In 2007, medical researchers Matthew E. Falagas et al. published a report outlining bacterial infections that may occur as a result of transvaginal mesh use.  To clarify, transvaginal mesh (TVM) is a man-made substitute for human tissue that is used in the surgical repair of a damaged uterine or vaginal wall usually following pelvic organ prolapse.

To compile data for the report, Falagas et al. reviewed the national medical research database curated by the National Institutes of Health, PubMed, for articles regarding “the incidence, clinical manifestation, and management of vaginal mesh-related infections.”[1]

From their research, Falagas et al. found that mesh-related infections occurred as high as 8% of the time, while vaginal mesh erosion occurred at a rate as high as 33% in some studies.[2]

Signs that one has a transvaginal mesh-related infection are “Non-specific pelvic pain, persistent vaginal discharge or bleeding, dyspareunia, and urinary or faecal incontinence.”[3]  And though most mesh-related infections may be cured with antibiotics, many women face these risks unknowingly due to the fact that several transvaginal mesh manufacturers have failed to warn physicians of the rates at which these complications occur.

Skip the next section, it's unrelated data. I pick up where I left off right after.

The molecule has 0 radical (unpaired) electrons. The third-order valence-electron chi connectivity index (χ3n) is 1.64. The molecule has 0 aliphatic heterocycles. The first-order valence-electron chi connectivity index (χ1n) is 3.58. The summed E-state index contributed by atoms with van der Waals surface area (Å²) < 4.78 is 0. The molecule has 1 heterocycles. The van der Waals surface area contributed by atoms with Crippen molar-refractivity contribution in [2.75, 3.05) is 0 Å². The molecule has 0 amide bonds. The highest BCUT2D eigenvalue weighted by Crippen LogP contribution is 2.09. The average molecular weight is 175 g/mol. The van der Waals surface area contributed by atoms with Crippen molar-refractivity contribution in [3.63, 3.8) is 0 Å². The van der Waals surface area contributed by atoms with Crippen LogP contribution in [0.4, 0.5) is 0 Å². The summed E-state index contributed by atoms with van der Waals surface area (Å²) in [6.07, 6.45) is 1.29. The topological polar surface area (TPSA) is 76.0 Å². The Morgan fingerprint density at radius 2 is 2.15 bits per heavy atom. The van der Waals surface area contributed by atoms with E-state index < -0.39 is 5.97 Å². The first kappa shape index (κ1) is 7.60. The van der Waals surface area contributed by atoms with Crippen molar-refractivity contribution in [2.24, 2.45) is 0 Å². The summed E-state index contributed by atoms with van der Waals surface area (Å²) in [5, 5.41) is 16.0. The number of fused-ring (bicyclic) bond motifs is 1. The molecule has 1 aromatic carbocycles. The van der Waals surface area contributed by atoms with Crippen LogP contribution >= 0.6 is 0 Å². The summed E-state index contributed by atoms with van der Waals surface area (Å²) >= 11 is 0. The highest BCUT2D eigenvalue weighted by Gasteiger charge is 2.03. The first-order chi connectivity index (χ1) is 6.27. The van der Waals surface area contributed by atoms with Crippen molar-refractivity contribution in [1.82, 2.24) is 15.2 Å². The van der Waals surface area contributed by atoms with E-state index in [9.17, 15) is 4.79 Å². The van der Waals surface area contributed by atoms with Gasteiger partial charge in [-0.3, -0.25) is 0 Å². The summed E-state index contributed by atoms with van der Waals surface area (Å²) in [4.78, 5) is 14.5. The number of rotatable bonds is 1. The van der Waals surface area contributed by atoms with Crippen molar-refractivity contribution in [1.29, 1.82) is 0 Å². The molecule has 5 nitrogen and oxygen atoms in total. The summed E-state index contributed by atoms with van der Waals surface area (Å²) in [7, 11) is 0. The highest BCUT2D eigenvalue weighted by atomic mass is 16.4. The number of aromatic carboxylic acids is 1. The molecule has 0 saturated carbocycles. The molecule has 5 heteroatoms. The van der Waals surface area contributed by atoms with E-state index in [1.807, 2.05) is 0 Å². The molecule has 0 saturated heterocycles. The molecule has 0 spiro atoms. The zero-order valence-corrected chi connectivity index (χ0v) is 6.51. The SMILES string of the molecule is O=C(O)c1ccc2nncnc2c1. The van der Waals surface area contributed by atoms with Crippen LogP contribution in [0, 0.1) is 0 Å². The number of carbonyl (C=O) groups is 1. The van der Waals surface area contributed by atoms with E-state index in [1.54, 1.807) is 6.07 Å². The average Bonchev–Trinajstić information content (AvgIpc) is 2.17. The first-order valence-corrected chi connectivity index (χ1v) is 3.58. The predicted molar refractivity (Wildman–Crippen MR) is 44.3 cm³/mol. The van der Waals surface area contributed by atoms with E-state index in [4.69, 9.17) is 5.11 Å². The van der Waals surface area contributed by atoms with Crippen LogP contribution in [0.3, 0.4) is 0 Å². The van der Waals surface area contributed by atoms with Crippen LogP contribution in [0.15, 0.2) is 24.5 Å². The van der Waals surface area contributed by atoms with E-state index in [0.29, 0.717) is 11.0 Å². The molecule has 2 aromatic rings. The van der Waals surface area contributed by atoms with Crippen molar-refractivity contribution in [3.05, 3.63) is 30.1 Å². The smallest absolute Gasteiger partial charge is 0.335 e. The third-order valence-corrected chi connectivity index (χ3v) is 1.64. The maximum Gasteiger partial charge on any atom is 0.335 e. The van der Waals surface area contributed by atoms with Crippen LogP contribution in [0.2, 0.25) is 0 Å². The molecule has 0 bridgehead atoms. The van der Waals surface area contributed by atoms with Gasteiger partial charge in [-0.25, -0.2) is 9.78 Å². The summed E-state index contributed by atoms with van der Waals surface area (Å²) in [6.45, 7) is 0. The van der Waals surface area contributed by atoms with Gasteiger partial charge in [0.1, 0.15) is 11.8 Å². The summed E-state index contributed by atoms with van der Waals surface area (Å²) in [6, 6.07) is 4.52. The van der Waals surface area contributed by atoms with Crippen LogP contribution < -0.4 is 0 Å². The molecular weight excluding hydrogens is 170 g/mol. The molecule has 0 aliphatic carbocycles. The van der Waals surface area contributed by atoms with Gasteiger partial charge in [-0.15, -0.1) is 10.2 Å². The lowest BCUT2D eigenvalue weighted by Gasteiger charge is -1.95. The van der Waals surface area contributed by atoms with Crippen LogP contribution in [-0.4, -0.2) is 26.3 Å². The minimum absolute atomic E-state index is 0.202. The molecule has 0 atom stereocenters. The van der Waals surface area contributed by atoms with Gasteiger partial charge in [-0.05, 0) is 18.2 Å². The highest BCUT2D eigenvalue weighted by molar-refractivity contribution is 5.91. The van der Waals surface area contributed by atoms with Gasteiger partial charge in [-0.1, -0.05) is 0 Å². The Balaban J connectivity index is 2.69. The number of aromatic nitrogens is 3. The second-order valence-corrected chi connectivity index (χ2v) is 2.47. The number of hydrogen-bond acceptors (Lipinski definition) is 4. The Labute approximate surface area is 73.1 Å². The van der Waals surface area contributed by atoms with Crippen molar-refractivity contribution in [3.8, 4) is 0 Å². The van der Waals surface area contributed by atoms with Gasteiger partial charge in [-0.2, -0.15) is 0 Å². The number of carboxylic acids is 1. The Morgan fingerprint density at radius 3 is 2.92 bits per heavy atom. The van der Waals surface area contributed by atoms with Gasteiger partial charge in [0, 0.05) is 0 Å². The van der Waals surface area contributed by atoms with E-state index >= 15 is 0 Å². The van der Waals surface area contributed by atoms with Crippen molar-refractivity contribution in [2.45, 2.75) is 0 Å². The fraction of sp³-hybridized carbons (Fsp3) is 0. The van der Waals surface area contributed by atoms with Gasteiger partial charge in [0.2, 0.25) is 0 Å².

As a result of this, a number of transvaginal mesh lawsuits are currently being filed either as a result of a patient’s experiencing vaginal mesh erosion or mesh-related infection through no fault of their own.  If you used transvaginal mesh and experienced one of these complications or another TVM side effect, please do not hesitate contact our team of Transvaginal Mesh Lawyers for you may be entitled to significant financial compensation.

At your convenience, you may reach our offices by phone at (855) 452-5529 or by e-mail at  Our Transvaginal Mesh Lawsuit Information page is a great place to start if you have additional questions about Transvaginal Mesh.

[1] Falagas, ME et al. “Mesh-related infections after pelvic organ prolapse repair surgery” European Journal of Obstetrics & Gynecology and Reproductive Biology 134 (2007) 147–156

[2] Ibid.

[3] Ibid.